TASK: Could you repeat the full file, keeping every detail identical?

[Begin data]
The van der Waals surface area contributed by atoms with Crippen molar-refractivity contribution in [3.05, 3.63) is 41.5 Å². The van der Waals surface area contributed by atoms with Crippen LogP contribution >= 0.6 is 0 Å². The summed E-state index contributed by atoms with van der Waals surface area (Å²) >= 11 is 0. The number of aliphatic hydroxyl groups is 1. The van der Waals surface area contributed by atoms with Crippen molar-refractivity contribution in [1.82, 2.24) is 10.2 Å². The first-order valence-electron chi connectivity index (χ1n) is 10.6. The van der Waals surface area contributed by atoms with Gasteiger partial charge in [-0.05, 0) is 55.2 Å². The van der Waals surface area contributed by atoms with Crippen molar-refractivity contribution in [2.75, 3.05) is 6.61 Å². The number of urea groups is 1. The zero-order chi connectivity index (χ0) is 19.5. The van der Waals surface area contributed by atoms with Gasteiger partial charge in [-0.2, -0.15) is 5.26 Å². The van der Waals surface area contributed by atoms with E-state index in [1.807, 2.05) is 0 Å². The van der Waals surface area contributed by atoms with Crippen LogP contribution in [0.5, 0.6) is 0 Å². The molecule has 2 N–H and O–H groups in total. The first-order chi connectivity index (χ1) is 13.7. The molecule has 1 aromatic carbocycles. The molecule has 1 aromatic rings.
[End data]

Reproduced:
The van der Waals surface area contributed by atoms with Crippen molar-refractivity contribution in [3.05, 3.63) is 41.5 Å². The van der Waals surface area contributed by atoms with Crippen LogP contribution >= 0.6 is 0 Å². The summed E-state index contributed by atoms with van der Waals surface area (Å²) >= 11 is 0. The number of aliphatic hydroxyl groups is 1. The van der Waals surface area contributed by atoms with Crippen molar-refractivity contribution in [1.82, 2.24) is 10.2 Å². The first-order valence-electron chi connectivity index (χ1n) is 10.6. The van der Waals surface area contributed by atoms with Gasteiger partial charge in [-0.05, 0) is 55.2 Å². The van der Waals surface area contributed by atoms with Crippen molar-refractivity contribution in [2.75, 3.05) is 6.61 Å². The number of urea groups is 1. The zero-order chi connectivity index (χ0) is 19.5. The van der Waals surface area contributed by atoms with Gasteiger partial charge in [-0.2, -0.15) is 5.26 Å². The van der Waals surface area contributed by atoms with E-state index in [1.807, 2.05) is 0 Å². The van der Waals surface area contributed by atoms with Crippen LogP contribution in [0.5, 0.6) is 0 Å². The molecule has 2 N–H and O–H groups in total. The first-order chi connectivity index (χ1) is 13.7. The molecule has 1 aromatic carbocycles. The molecule has 1 aromatic rings.